If you have a waterproof metal detector, you’ve likely paired it with a sand scoop, for detecting the surf, or the Mom Zone. Equipping your scoop, especially one of metal construction, with a long handle will make the difference between a day spent walking or a day spent continually bending over.
Consider an aluminum or carbon-fiber handle for your sand scoop. Wood handles will absorb water and fail. Aluminum is lightweight enough to be beneficial, and a carbon-fiber tube will be the strongest. My carbon-fiber scoop handle has never failed to pry up even the thickest mud bottom scoop filled with shells and rocks, yet my original wood one splintered after its second outing.
Tips for Zones 3 and 4
A day spent in chest-deep water is a day hunting nearly blind. You’ve got a fully waterproof metal detector, likely also waterproof headphones, and a sand scoop allowing you to retrieve targets on the bed below. Locating and pinpointing a target may be entirely based on sound, since your detector’s display might be hidden completely from view.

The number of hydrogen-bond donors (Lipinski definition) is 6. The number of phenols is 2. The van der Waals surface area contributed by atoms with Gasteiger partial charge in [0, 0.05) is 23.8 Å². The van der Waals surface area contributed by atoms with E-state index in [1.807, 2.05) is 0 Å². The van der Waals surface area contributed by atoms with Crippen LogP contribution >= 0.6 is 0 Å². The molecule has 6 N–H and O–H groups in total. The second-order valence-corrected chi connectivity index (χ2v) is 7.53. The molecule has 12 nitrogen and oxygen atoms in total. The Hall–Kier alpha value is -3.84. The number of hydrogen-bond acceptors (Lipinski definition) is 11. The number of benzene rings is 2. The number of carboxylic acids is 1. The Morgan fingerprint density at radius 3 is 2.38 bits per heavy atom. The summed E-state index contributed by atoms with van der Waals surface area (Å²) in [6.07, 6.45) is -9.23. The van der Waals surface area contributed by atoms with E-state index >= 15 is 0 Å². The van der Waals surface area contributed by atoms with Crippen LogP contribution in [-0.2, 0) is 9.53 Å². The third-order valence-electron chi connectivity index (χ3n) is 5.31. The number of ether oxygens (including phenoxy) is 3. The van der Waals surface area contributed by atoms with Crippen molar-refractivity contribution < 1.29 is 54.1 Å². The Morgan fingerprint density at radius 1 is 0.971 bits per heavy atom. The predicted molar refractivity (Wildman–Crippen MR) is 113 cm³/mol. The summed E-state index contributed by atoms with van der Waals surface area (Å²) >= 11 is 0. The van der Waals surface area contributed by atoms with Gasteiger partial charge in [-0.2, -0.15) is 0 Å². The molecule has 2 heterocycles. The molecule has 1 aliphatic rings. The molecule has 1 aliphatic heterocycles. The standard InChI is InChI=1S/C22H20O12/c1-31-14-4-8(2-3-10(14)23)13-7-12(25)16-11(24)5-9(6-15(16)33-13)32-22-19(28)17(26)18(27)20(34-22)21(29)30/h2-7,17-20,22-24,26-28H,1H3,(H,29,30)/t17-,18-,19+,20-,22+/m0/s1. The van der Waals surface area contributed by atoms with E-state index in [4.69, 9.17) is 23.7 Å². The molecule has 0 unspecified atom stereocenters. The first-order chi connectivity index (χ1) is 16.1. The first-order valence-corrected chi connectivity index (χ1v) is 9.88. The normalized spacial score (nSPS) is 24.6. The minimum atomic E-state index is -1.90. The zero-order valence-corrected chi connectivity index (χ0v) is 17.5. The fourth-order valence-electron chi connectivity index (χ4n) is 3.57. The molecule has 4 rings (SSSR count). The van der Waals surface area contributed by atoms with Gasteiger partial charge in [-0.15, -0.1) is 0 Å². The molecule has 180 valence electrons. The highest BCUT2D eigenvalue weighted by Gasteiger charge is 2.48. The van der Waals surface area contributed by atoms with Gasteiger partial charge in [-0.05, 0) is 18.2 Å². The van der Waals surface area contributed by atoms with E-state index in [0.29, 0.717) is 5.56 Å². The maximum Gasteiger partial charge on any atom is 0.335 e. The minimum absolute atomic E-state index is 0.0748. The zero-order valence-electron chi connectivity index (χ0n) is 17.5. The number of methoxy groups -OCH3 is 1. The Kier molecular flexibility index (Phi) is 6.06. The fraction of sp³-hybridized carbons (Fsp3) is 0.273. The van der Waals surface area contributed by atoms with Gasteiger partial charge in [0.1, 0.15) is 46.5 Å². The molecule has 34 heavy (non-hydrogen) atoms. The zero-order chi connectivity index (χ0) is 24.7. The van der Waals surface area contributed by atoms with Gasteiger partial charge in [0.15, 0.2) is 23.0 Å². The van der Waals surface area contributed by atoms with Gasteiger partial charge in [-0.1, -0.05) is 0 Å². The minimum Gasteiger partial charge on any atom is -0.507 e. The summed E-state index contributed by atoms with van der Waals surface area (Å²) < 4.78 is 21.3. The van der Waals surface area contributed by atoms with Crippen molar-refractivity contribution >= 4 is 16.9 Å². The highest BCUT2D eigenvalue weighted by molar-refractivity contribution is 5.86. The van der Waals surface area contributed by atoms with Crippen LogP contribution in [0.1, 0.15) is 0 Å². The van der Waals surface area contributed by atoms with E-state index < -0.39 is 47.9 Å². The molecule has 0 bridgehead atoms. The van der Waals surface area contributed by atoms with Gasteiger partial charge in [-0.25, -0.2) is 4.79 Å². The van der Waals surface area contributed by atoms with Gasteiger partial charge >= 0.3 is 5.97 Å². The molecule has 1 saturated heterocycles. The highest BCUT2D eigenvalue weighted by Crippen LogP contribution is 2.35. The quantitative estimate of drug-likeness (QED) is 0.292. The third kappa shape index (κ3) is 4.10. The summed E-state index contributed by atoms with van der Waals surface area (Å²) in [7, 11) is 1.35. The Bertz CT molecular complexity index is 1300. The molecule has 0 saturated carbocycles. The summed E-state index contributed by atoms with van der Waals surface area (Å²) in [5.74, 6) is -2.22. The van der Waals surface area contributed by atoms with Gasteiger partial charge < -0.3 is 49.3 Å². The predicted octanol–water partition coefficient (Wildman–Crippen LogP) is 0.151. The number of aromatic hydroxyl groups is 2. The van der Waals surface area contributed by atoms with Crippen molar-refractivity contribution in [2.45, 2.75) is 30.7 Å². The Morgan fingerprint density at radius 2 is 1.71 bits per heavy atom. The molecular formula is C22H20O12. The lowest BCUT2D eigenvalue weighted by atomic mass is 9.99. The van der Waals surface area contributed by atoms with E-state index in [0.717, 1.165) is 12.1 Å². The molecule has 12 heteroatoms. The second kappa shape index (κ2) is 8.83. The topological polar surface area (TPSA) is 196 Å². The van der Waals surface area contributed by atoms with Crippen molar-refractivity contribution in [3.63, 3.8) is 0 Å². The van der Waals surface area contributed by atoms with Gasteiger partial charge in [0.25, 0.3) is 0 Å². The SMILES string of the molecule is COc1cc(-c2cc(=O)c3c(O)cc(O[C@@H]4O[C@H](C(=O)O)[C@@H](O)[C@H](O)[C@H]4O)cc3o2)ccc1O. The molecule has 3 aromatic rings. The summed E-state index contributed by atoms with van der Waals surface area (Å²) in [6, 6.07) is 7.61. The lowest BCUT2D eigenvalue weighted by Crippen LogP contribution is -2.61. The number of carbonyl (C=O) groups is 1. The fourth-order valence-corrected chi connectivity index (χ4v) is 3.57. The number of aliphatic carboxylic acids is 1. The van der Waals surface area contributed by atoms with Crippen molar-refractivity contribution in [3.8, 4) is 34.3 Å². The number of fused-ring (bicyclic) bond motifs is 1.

Variable tone options can be your friend here. Without numbers to view, you may benefit from listening to tone variations to give you nearly the same information that differing degrees of numbers can. If your detector has variable tone volume for depth differences, so much the better for you.
Locating a potential target with your coil, and swapping to your scoop, without seeing that exact spot at your feet, becomes a difficult feat of footwork. You’ll need to find a method to mark your pinpointed spot using your feet so as to retrieve the target with the scoop. Only practice can hone this skill.